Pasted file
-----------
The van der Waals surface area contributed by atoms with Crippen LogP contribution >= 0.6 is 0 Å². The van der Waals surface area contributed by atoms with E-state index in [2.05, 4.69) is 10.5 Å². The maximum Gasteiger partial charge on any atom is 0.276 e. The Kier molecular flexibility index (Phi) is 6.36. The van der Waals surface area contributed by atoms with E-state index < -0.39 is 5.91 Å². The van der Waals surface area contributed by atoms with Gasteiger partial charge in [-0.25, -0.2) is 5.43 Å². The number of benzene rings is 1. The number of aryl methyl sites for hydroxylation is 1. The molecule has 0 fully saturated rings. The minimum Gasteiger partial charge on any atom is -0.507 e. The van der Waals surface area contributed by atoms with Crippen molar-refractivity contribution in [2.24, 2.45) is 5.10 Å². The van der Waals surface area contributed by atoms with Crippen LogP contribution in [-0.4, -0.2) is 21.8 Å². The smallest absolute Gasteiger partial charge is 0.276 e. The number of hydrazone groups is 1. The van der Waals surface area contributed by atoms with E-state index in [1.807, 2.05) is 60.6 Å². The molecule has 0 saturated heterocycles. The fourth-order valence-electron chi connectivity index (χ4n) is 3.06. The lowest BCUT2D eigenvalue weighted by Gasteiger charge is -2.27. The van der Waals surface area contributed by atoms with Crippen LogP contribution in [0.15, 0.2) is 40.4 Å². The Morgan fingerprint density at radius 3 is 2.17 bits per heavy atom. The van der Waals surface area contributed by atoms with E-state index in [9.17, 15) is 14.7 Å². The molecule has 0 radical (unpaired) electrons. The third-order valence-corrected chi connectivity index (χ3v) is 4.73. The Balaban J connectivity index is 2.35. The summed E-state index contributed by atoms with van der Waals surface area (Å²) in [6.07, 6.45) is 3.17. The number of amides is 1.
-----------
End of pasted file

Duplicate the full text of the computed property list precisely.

The van der Waals surface area contributed by atoms with Crippen LogP contribution >= 0.6 is 0 Å². The van der Waals surface area contributed by atoms with E-state index in [2.05, 4.69) is 10.5 Å². The maximum Gasteiger partial charge on any atom is 0.276 e. The Kier molecular flexibility index (Phi) is 6.36. The van der Waals surface area contributed by atoms with E-state index < -0.39 is 5.91 Å². The van der Waals surface area contributed by atoms with Gasteiger partial charge in [-0.25, -0.2) is 5.43 Å². The number of benzene rings is 1. The number of aryl methyl sites for hydroxylation is 1. The molecule has 0 fully saturated rings. The minimum Gasteiger partial charge on any atom is -0.507 e. The van der Waals surface area contributed by atoms with Crippen molar-refractivity contribution in [2.24, 2.45) is 5.10 Å². The van der Waals surface area contributed by atoms with Crippen LogP contribution in [-0.4, -0.2) is 21.8 Å². The smallest absolute Gasteiger partial charge is 0.276 e. The number of hydrazone groups is 1. The van der Waals surface area contributed by atoms with E-state index in [1.807, 2.05) is 60.6 Å². The molecule has 0 saturated heterocycles. The fourth-order valence-electron chi connectivity index (χ4n) is 3.06. The lowest BCUT2D eigenvalue weighted by Gasteiger charge is -2.27. The van der Waals surface area contributed by atoms with Crippen LogP contribution in [0.15, 0.2) is 40.4 Å². The Morgan fingerprint density at radius 3 is 2.17 bits per heavy atom. The van der Waals surface area contributed by atoms with E-state index in [9.17, 15) is 14.7 Å². The molecule has 0 radical (unpaired) electrons. The third-order valence-corrected chi connectivity index (χ3v) is 4.73. The Balaban J connectivity index is 2.35. The summed E-state index contributed by atoms with van der Waals surface area (Å²) in [6.07, 6.45) is 3.17. The number of amides is 1.